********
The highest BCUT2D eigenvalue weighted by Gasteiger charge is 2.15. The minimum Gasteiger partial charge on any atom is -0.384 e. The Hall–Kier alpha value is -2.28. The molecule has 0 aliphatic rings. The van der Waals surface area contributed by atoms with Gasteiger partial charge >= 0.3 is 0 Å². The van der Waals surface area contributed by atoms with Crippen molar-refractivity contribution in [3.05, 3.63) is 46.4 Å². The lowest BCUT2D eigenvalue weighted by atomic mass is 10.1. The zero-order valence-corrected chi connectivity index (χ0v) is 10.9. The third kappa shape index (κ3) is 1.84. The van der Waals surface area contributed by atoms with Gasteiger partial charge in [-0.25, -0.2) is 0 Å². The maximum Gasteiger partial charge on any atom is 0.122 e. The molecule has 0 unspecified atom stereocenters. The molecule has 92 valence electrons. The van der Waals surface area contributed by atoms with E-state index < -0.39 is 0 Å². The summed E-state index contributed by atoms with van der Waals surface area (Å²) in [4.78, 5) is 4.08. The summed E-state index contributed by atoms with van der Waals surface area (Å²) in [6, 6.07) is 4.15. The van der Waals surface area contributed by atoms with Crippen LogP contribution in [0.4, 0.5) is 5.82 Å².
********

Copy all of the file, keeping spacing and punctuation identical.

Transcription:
The highest BCUT2D eigenvalue weighted by Gasteiger charge is 2.15. The minimum Gasteiger partial charge on any atom is -0.384 e. The Hall–Kier alpha value is -2.28. The molecule has 0 aliphatic rings. The van der Waals surface area contributed by atoms with Gasteiger partial charge >= 0.3 is 0 Å². The van der Waals surface area contributed by atoms with Crippen molar-refractivity contribution in [3.05, 3.63) is 46.4 Å². The lowest BCUT2D eigenvalue weighted by atomic mass is 10.1. The zero-order valence-corrected chi connectivity index (χ0v) is 10.9. The third kappa shape index (κ3) is 1.84. The van der Waals surface area contributed by atoms with Gasteiger partial charge in [-0.25, -0.2) is 0 Å². The maximum Gasteiger partial charge on any atom is 0.122 e. The molecule has 0 unspecified atom stereocenters. The molecule has 92 valence electrons. The van der Waals surface area contributed by atoms with E-state index < -0.39 is 0 Å². The summed E-state index contributed by atoms with van der Waals surface area (Å²) in [4.78, 5) is 4.08. The summed E-state index contributed by atoms with van der Waals surface area (Å²) in [6, 6.07) is 4.15. The van der Waals surface area contributed by atoms with Crippen LogP contribution in [0.4, 0.5) is 5.82 Å².